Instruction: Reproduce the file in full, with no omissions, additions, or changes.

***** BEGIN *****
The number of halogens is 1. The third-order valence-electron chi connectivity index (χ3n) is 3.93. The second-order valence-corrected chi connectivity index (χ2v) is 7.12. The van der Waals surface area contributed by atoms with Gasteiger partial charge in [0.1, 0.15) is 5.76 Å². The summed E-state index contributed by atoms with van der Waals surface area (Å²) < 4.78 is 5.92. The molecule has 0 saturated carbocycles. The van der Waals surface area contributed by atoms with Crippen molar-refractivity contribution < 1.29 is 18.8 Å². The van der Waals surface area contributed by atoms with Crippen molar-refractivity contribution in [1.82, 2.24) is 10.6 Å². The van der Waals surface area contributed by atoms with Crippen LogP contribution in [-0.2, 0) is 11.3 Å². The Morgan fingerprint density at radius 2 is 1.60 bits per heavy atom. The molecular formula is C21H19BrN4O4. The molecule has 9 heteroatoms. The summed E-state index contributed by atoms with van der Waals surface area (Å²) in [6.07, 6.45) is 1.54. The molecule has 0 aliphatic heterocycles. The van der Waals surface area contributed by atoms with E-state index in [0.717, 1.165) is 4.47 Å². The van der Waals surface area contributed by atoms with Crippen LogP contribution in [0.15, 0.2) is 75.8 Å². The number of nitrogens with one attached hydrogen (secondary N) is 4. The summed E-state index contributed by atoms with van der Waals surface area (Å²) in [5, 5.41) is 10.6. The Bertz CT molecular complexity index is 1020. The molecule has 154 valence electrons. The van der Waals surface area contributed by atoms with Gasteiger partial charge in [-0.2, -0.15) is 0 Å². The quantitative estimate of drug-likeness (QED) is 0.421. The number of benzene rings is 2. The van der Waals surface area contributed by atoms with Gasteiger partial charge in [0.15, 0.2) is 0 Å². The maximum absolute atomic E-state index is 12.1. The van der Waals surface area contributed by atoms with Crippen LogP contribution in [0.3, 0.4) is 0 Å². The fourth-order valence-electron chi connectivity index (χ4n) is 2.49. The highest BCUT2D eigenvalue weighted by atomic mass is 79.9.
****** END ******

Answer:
The number of halogens is 1. The third-order valence-electron chi connectivity index (χ3n) is 3.93. The second-order valence-corrected chi connectivity index (χ2v) is 7.12. The van der Waals surface area contributed by atoms with Gasteiger partial charge in [0.1, 0.15) is 5.76 Å². The summed E-state index contributed by atoms with van der Waals surface area (Å²) < 4.78 is 5.92. The molecule has 0 saturated carbocycles. The van der Waals surface area contributed by atoms with Crippen molar-refractivity contribution < 1.29 is 18.8 Å². The van der Waals surface area contributed by atoms with Crippen molar-refractivity contribution in [1.82, 2.24) is 10.6 Å². The van der Waals surface area contributed by atoms with Crippen LogP contribution in [-0.2, 0) is 11.3 Å². The Morgan fingerprint density at radius 2 is 1.60 bits per heavy atom. The molecular formula is C21H19BrN4O4. The molecule has 9 heteroatoms. The summed E-state index contributed by atoms with van der Waals surface area (Å²) in [6.07, 6.45) is 1.54. The molecule has 0 aliphatic heterocycles. The van der Waals surface area contributed by atoms with E-state index in [0.717, 1.165) is 4.47 Å². The van der Waals surface area contributed by atoms with Crippen LogP contribution in [0.15, 0.2) is 75.8 Å². The number of nitrogens with one attached hydrogen (secondary N) is 4. The summed E-state index contributed by atoms with van der Waals surface area (Å²) in [5, 5.41) is 10.6. The Bertz CT molecular complexity index is 1020. The molecule has 154 valence electrons. The van der Waals surface area contributed by atoms with Gasteiger partial charge in [-0.2, -0.15) is 0 Å². The quantitative estimate of drug-likeness (QED) is 0.421. The number of benzene rings is 2. The van der Waals surface area contributed by atoms with Gasteiger partial charge in [0.15, 0.2) is 0 Å². The maximum absolute atomic E-state index is 12.1. The van der Waals surface area contributed by atoms with Crippen LogP contribution in [0.3, 0.4) is 0 Å². The fourth-order valence-electron chi connectivity index (χ4n) is 2.49. The highest BCUT2D eigenvalue weighted by atomic mass is 79.9.